Helping people with multiple incidents
The lawyer picked up a call from a client. “Oh, no. You were involved in a different collision? Are you okay?” The lawyer listened as the client provided information about what happened. An otherwise straightforward case just got a little more complicated.
Eat what is offered to you
Bill Veen (my old boss at The Veen Firm) used to deploy a Dutch phrase to us young lawyers that roughly translated to, “You will eat what is put before you, and like it.” The latter part came with emphasis. It was usually delivered in response to baby lawyer mewling about some case difficulty. When we hear about a new incident involving an existing or former client, we tend to be concerned. Beyond the client’s pain and difficulty, new incidents complicate ongoing cases and create injury proof issues. These new incidents typically fall into four categories: (1) during a case, same body part; (2) during a case, different body part; (3) after a case, same body part; (4) after a case, different body part. Each benefit from different approaches to successfully navigate the complexity of multiple incidents.
During the case, same body part
Multiple incidents can be sued into the same case. In other words, two separate incidents can be subject to the same lawsuit. Two rear-end collisions on different days, both affecting the back? Follow a less lethal variant of Arnaud Amalric’s approach to sorting Catholics and Cathars: sue them all and let the jury sort it out. This approach can include amending an existing complaint to add a further incident. The downside? Adding a new incident can push out a trial date and lengthen the case. The upside? The defendants cannot help but pee on each other a bit. “Doe’s back injuries came from the other collision.” Unless insurance limits are a significant issue, resist the urge to join the scrum. Prove the injury and let the defendants fight over which incident caused it.
Adjust this tactic if there’s a policy limits issue. Let’s presume there’s a low policy for one of the drivers, and the injuries likely exceed it. Consider weighing in given defense counsels’ skill and attention on lower policy cases vary. Helping the low policy defendant demonstrate the other incident caused more damage, if provable, improves collectability.
During the case, different body part
Different body parts reduce causation complexity. With two lower value incidents it may not be necessary to sue the cases together. That changes when significant wage loss claims arise. Assume a laborer with a permanent back injury from one incident and a permanent leg injury from another. Each defendant will blame future wage loss on the other. This is a case ripe for having the defendants blame each other in a single lawsuit and letting the jury sort it out.
After the case, same body part
If a former client returns with an injury to the same area of the body, one typically has the benefit of already having the prior medical records. This is one of many reasons to archive digital case files long after a case concludes. Depending on the injury, this scenario can require very skillful lawyering. Two MRIs, one without a herniation and a new one with a herniation, make for an easy case. But it is rarely that clear. Without objective evidence, do the best one can with what is available. If there are differences like mid-back complaints instead of low-back complaints, focus on the differences and use graphics in the demand package or at trial to emphasize them. If the differences are limited, highlight reports that the injury resolved and periods without treatment before the new incident. And if one doesn’t have any of these, consider advising the client not to pursue the claim.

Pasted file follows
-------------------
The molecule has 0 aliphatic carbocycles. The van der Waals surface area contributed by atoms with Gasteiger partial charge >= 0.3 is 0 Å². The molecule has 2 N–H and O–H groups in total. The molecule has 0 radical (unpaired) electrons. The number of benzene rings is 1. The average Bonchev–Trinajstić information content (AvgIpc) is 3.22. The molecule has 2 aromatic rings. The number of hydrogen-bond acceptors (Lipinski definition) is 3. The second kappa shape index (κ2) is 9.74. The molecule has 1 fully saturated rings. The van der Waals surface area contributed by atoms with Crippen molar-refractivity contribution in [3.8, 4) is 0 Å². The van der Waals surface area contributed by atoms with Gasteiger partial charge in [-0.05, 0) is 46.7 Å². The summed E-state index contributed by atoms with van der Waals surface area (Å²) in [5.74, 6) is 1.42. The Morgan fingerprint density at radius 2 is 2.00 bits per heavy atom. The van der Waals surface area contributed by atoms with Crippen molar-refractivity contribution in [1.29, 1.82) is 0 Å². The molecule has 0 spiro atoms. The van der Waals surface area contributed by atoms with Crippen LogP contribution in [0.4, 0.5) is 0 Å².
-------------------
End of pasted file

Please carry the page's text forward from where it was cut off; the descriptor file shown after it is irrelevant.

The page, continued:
After the case, different body part
One would think a new incident involving a new body part would be a simple claim compared to what we’ve discussed so far. Sometimes it is. Challenges arise however when the prior claim and the current claim both include future wage loss. This is a proceed-with-caution area. A jury that believes one’s client is attempting to double-dip tends to punish the client across the board. If the client retrained from laborer to computer-assisted design drafter after the first case but then suffers a head injury and cannot work at all after the second, the differential between CAD drafter and nothing is compensable. Be creative, be zealous, but maintain credibility as one builds the case.
If the second incident is proceeding toward trial, consider moving in limine to keep references to a prior claim out while acknowledging the prior injury and its impact. Defense counsel like to try to paint people as serial litigants with the inference, or flat out statement, that they are seeking “jackpot justice.”
Back to our lawyer. The lawyer brought the second incident into the ongoing case. After discovery, the parties agreed to mediate with a skilled mediator. The mediator sliced through the causation and coverage issues, bringing both claims to conclusion the same day.
Miles B. Cooper is a partner at Coopers LLP, where they help the seriously injured, people grieving the loss of loved ones, preventable disaster victims, and all bicyclists. Miles also consults on trial matters and associates in as trial counsel. He has served as lead counsel, co-counsel, second seat, and schlepper over his career, and is an American Board of Trial Advocates member.
2024 by the author.
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